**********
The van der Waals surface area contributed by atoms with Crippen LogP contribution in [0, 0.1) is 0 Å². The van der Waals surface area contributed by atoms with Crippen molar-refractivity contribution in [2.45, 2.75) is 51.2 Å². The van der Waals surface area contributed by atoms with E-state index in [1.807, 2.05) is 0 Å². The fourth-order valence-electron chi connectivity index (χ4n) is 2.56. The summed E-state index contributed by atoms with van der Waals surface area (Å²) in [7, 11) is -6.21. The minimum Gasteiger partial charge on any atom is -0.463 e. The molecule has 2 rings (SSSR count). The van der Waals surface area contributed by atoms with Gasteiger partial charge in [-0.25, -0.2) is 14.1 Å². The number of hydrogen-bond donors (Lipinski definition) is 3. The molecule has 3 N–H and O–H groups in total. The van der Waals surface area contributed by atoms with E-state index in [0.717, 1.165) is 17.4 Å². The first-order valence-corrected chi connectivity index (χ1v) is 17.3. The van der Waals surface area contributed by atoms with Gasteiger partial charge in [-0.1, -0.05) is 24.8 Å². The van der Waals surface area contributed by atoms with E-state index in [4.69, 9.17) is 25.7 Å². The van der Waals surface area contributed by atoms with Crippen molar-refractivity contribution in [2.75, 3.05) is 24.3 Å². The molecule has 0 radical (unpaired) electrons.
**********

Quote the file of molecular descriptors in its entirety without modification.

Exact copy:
The van der Waals surface area contributed by atoms with Crippen LogP contribution in [0, 0.1) is 0 Å². The van der Waals surface area contributed by atoms with Crippen molar-refractivity contribution in [2.45, 2.75) is 51.2 Å². The van der Waals surface area contributed by atoms with E-state index in [1.807, 2.05) is 0 Å². The fourth-order valence-electron chi connectivity index (χ4n) is 2.56. The summed E-state index contributed by atoms with van der Waals surface area (Å²) in [7, 11) is -6.21. The minimum Gasteiger partial charge on any atom is -0.463 e. The molecule has 2 rings (SSSR count). The van der Waals surface area contributed by atoms with Gasteiger partial charge in [-0.25, -0.2) is 14.1 Å². The number of hydrogen-bond donors (Lipinski definition) is 3. The molecule has 3 N–H and O–H groups in total. The van der Waals surface area contributed by atoms with E-state index in [0.717, 1.165) is 17.4 Å². The first-order valence-corrected chi connectivity index (χ1v) is 17.3. The van der Waals surface area contributed by atoms with Gasteiger partial charge in [-0.1, -0.05) is 24.8 Å². The van der Waals surface area contributed by atoms with E-state index in [4.69, 9.17) is 25.7 Å². The van der Waals surface area contributed by atoms with Crippen molar-refractivity contribution in [2.75, 3.05) is 24.3 Å². The molecule has 0 radical (unpaired) electrons.